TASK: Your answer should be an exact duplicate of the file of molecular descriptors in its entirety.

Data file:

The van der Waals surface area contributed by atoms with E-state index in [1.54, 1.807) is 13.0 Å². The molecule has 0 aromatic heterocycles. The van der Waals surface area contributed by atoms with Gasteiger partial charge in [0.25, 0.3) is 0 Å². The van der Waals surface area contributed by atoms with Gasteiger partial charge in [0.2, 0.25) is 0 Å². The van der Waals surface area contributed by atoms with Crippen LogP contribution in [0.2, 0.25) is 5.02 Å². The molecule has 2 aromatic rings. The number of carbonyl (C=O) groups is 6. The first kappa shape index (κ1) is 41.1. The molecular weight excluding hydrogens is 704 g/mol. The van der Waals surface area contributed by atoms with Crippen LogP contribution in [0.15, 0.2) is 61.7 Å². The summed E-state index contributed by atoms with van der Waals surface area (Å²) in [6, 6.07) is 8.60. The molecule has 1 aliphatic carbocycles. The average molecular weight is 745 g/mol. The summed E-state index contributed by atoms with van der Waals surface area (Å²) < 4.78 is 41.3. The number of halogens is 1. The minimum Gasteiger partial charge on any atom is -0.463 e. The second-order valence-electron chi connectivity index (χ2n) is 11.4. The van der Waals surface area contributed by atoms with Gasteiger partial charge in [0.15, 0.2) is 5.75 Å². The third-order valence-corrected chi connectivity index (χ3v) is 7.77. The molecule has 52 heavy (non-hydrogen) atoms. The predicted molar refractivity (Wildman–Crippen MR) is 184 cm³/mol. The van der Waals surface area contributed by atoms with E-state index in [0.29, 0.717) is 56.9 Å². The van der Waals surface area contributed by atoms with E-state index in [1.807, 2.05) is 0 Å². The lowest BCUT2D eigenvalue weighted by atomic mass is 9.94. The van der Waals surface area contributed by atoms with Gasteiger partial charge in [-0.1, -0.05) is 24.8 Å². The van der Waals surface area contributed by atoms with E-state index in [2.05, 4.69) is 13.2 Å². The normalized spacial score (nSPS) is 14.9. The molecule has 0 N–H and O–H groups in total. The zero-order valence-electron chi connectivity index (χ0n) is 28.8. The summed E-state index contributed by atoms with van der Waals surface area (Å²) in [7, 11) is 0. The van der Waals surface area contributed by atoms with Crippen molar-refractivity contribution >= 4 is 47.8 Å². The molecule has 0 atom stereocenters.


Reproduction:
The van der Waals surface area contributed by atoms with E-state index in [1.54, 1.807) is 13.0 Å². The molecule has 0 aromatic heterocycles. The van der Waals surface area contributed by atoms with Gasteiger partial charge in [0.25, 0.3) is 0 Å². The van der Waals surface area contributed by atoms with Gasteiger partial charge in [0.2, 0.25) is 0 Å². The van der Waals surface area contributed by atoms with Crippen LogP contribution in [0.2, 0.25) is 5.02 Å². The molecule has 2 aromatic rings. The number of carbonyl (C=O) groups is 6. The first kappa shape index (κ1) is 41.1. The molecular weight excluding hydrogens is 704 g/mol. The van der Waals surface area contributed by atoms with Crippen LogP contribution in [0.15, 0.2) is 61.7 Å². The summed E-state index contributed by atoms with van der Waals surface area (Å²) in [6, 6.07) is 8.60. The molecule has 1 aliphatic carbocycles. The average molecular weight is 745 g/mol. The summed E-state index contributed by atoms with van der Waals surface area (Å²) < 4.78 is 41.3. The number of halogens is 1. The minimum Gasteiger partial charge on any atom is -0.463 e. The second-order valence-electron chi connectivity index (χ2n) is 11.4. The van der Waals surface area contributed by atoms with Gasteiger partial charge in [0.15, 0.2) is 5.75 Å². The third-order valence-corrected chi connectivity index (χ3v) is 7.77. The molecule has 52 heavy (non-hydrogen) atoms. The predicted molar refractivity (Wildman–Crippen MR) is 184 cm³/mol. The van der Waals surface area contributed by atoms with E-state index in [0.29, 0.717) is 56.9 Å². The van der Waals surface area contributed by atoms with E-state index in [1.807, 2.05) is 0 Å². The lowest BCUT2D eigenvalue weighted by atomic mass is 9.94. The van der Waals surface area contributed by atoms with Gasteiger partial charge in [-0.1, -0.05) is 24.8 Å². The van der Waals surface area contributed by atoms with E-state index in [2.05, 4.69) is 13.2 Å². The normalized spacial score (nSPS) is 14.9. The molecule has 0 N–H and O–H groups in total. The zero-order valence-electron chi connectivity index (χ0n) is 28.8. The summed E-state index contributed by atoms with van der Waals surface area (Å²) in [7, 11) is 0. The van der Waals surface area contributed by atoms with Crippen molar-refractivity contribution >= 4 is 47.8 Å². The molecule has 0 atom stereocenters.